To increase public support for automated traffic safety cameras, regulators should emphasize the technology’s ability to limit racially divisive interactions with the police, according to a Rutgers study published in the journal Transportation Research Interdisciplinary Perspectives.
Despite their effectiveness at reducing traffic-related fatalities, speed cameras remain rare in the U.S., partly because of perceptions among state and federal policymakers that the public opposes their installation. Advocates seeking to shift public opinion typically emphasize the safety benefits of the cameras, but this approach has done little to increase cameras’ uptake. Currently, 32 states have official or de facto bans on speed cameras, according to the Insurance Institute for Highway Safety.
Kelcie Ralph, an associate professor of urban planning and policy development at the Edward J. Bloustein School of Planning and Public Policy at Rutgers, hypothesized that a more effective way to overcome public opposition would be to tout the role cameras play in reducing racial profiling and minimizing police-driver interactions.
“Transportation planners and officials botched the initial rollout of cameras with fraud, bribery scandals and kickbacks in cities like Anchorage and Chicago,” Ralph said. “This research offers an opportunity to start over.”
Traffic stops are the most common interaction between police officers and U.S. residents. Black drivers are stopped disproportionately by police, and cities with larger Black populations tend to have higher rates of ticketing and revenue collection per capita than cities with smaller Black populations.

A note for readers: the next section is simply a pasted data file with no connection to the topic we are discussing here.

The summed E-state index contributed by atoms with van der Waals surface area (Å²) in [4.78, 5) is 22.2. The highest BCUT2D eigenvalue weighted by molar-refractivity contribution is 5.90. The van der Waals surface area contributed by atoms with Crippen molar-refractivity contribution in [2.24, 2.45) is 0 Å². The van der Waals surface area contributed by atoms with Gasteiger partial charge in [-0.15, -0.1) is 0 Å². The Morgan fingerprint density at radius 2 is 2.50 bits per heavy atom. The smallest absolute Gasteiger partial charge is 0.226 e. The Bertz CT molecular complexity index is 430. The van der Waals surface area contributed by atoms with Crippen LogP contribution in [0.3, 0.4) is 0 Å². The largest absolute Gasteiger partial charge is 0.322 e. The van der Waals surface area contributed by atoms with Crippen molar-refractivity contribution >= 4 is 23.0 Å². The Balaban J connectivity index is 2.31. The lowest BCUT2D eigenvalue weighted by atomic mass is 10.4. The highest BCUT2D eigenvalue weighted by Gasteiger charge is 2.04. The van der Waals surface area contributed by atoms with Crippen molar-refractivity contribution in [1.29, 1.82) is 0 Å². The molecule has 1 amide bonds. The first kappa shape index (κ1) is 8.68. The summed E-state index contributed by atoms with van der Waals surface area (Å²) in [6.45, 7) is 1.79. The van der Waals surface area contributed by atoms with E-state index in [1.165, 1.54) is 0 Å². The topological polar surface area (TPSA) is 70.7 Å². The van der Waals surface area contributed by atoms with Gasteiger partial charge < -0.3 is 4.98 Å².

Automated traffic enforcement cameras could be used to reduce driver-police interactions, Ralph said.
To test whether a racial framework could increase public support for the technology, Ralph and colleagues from the University of California Davis and Monash University in Australia asked 1,468 U.S. adults their views on racial profiling, policing and trust in police.
Support for cameras was higher among those who agree that racial profiling occurs and among those who disapprove of the practice (78 percent and 83 percent, respectively). But of the 8 percent of respondents who “strongly approve” of racial profiling, just 61 percent approved of cameras, suggesting a racial framework could expand support more broadly.
Next, the authors conducted an experiment using two different descriptions of a camera program. Some respondents read that the program was designed to reduce racial bias and minimize interactions with police, while others read a shorter description that was narrowly focused on how the cameras would work. The racial justice message increased support for cameras (71 percent versus 57 percent). Most importantly, the frame did not lead to backlash from any group (whites, conservatives, or those who approve of racial profiling).
Winning public support will be easier than maintaining it, Ralph said. She suggests three crucial elements to a successful traffic camera rollout:
- Camera locations should be chosen based solely on crash statistics to ensure cameras aren’t disproportionately located in low-income neighborhoods or communities of color.
- Revenue from camera programs should be reinvested into road infrastructure and traffic safety projects and not used to fill police or city coffers.
- New legal frameworks are needed to punish repeat offenders.
“Implementation details matter immensely,” Ralph said. “But by considering best practices, concerns can be overcome, support can be maintained and traffic safety can be improved.”